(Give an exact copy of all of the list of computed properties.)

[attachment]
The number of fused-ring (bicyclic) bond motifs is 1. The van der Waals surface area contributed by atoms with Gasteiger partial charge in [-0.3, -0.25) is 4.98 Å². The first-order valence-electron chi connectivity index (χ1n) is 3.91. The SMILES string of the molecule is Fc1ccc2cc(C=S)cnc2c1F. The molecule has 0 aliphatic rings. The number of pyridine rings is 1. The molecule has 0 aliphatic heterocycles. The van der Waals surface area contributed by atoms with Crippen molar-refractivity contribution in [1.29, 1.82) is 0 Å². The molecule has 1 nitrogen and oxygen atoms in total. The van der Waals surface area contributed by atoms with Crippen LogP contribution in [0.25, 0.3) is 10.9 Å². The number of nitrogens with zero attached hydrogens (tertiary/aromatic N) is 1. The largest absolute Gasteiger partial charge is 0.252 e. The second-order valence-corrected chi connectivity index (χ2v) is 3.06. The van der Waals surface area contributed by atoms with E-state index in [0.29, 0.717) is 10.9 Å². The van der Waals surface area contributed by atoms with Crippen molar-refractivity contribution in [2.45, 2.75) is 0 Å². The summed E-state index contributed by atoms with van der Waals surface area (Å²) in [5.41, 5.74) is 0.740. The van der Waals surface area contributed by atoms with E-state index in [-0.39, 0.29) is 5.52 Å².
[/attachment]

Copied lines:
The number of fused-ring (bicyclic) bond motifs is 1. The van der Waals surface area contributed by atoms with Gasteiger partial charge in [-0.3, -0.25) is 4.98 Å². The first-order valence-electron chi connectivity index (χ1n) is 3.91. The SMILES string of the molecule is Fc1ccc2cc(C=S)cnc2c1F. The molecule has 0 aliphatic rings. The number of pyridine rings is 1. The molecule has 0 aliphatic heterocycles. The van der Waals surface area contributed by atoms with Crippen molar-refractivity contribution in [1.29, 1.82) is 0 Å². The molecule has 1 nitrogen and oxygen atoms in total. The van der Waals surface area contributed by atoms with Crippen LogP contribution in [0.25, 0.3) is 10.9 Å². The number of nitrogens with zero attached hydrogens (tertiary/aromatic N) is 1. The largest absolute Gasteiger partial charge is 0.252 e. The second-order valence-corrected chi connectivity index (χ2v) is 3.06. The van der Waals surface area contributed by atoms with E-state index in [0.29, 0.717) is 10.9 Å². The van der Waals surface area contributed by atoms with Crippen molar-refractivity contribution in [2.45, 2.75) is 0 Å². The summed E-state index contributed by atoms with van der Waals surface area (Å²) in [5.41, 5.74) is 0.740. The van der Waals surface area contributed by atoms with E-state index in [-0.39, 0.29) is 5.52 Å².